I was at the YMCA at swimming lessons sometime before I turned 6. My gaming obsession, at the time, was a gold-boxed N64 game that my mother bought me on its release day: The Legend of Zelda: Ocarina of Time. I hadn’t ever swam before — it was my first week at lessons — at least not in real life. But I’d spent the past three months obsessing over Ocarina of Time and that entailed a lot of swimming in-game. You got this, Griffin, I thought to myself, and to everyone’s abject horror, dove straight into the deep end of the pool.
Luckily I didn’t drown, as evidenced by my typing this. Swimming, as it turned out, was just about as easy as it was in game. My form was weird; I don’t think anyone in real life swims like Young Link does in the 3D Zelda titles, but his method worked. I was, to my instructor’s relief, still alive thanks to Link’s unorthodox methods.
I think most people have had similar — maybe less extreme — experiences in regards to games. For many, Video Games serve as a different reality to interface with. It’s hard to remember that sometimes the skills we utilize in games don’t always cross over with the real world. That is to say if someone were to ask me if I knew how to shoot a bow I’d be lying if I said I didn’t — Videogames have, for the most part, taught me how bows work. I’m not sure I’d be the best shot, or that I wouldn’t give myself a welt from the string’s snap, but I know how bows work because of their function in the various games I’ve played with them. If not for Ocarina of Time I probably would never have taken Archery in high school, or fenced while in University. There were hurdles to cross while learning, but I still, in the back of my mind, feel the Ocarina of Time bow controls while I’m holding a real bow in my hand. It’s a kind of Synesthetic gamefeel, and I don’t think I’m the only one who’s had similar experiences.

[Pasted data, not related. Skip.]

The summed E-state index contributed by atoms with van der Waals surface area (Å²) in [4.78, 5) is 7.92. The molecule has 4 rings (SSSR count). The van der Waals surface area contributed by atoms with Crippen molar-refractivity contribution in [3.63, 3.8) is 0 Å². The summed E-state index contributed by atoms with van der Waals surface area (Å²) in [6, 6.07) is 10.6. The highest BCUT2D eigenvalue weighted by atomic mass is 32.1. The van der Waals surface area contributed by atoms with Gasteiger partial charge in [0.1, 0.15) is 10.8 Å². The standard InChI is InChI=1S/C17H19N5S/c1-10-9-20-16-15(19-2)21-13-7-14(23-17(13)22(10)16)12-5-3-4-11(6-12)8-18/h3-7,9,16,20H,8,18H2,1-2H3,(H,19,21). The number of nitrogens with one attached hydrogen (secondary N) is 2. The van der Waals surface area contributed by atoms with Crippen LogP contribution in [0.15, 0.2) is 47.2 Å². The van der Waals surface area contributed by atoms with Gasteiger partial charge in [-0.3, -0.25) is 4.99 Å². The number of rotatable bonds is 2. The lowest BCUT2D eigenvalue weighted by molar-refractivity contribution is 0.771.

In a way, these sorts of experiences serve to validate the time we invest into playing games. I don’t think it’d be honest to tell someone I’ve never killed an elf or gone on an adventure due to this. Sure, the real-world equivalent may not be exactly the same experience as the one I played in the game, but for the most part games tend to channel similar feelings when compared to “the real thing”. I don’t think any of my experiences in games are artificial or knock-offs. Rather, I think of them as practice for real life.
Of course, this ocassionally leads to awkward situations where my synesthetic gamefeel doesn’t match up with the real world circumstances I find myself in. Sometimes, after a long night of playing Tetris or Dance Dance Revolution, I’m caught offguard at the sight of falling blocks when I close my eyes. After a hard day of JRPG grinding and fetch-quest returning, I walk up to someone and feel my finger twitch as if it were pressing the X button to initiate dialogue. Sometimes when I go to scoot back in my chair, I pinch my thumb against my middle finger, miming a wavedash motion from Melee. It always takes me off guard, but I find myself laughing in my own head about the situation after it happens.
Gamefeel is a strange and arcane thing.